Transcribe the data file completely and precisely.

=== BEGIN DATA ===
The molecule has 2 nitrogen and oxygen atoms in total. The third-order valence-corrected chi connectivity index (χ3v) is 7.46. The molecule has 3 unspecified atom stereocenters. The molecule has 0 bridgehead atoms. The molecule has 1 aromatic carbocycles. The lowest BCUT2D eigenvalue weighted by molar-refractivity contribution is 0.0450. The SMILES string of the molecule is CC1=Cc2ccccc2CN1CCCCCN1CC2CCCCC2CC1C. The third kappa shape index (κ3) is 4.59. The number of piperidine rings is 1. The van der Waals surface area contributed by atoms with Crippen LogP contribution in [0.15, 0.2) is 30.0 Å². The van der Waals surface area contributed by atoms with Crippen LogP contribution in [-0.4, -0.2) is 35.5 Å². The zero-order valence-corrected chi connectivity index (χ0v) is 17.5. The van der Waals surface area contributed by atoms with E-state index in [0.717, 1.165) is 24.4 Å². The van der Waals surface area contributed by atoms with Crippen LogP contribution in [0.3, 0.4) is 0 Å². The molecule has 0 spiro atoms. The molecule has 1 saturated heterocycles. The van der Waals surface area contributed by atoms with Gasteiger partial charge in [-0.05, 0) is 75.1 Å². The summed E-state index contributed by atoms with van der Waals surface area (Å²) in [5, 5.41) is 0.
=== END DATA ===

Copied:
The molecule has 2 nitrogen and oxygen atoms in total. The third-order valence-corrected chi connectivity index (χ3v) is 7.46. The molecule has 3 unspecified atom stereocenters. The molecule has 0 bridgehead atoms. The molecule has 1 aromatic carbocycles. The lowest BCUT2D eigenvalue weighted by molar-refractivity contribution is 0.0450. The SMILES string of the molecule is CC1=Cc2ccccc2CN1CCCCCN1CC2CCCCC2CC1C. The third kappa shape index (κ3) is 4.59. The number of piperidine rings is 1. The van der Waals surface area contributed by atoms with Crippen LogP contribution in [0.15, 0.2) is 30.0 Å². The van der Waals surface area contributed by atoms with Crippen LogP contribution in [-0.4, -0.2) is 35.5 Å². The zero-order valence-corrected chi connectivity index (χ0v) is 17.5. The van der Waals surface area contributed by atoms with E-state index in [0.717, 1.165) is 24.4 Å². The van der Waals surface area contributed by atoms with Crippen LogP contribution in [0.3, 0.4) is 0 Å². The molecule has 0 spiro atoms. The molecule has 1 saturated heterocycles. The van der Waals surface area contributed by atoms with Gasteiger partial charge in [-0.05, 0) is 75.1 Å². The summed E-state index contributed by atoms with van der Waals surface area (Å²) in [5, 5.41) is 0.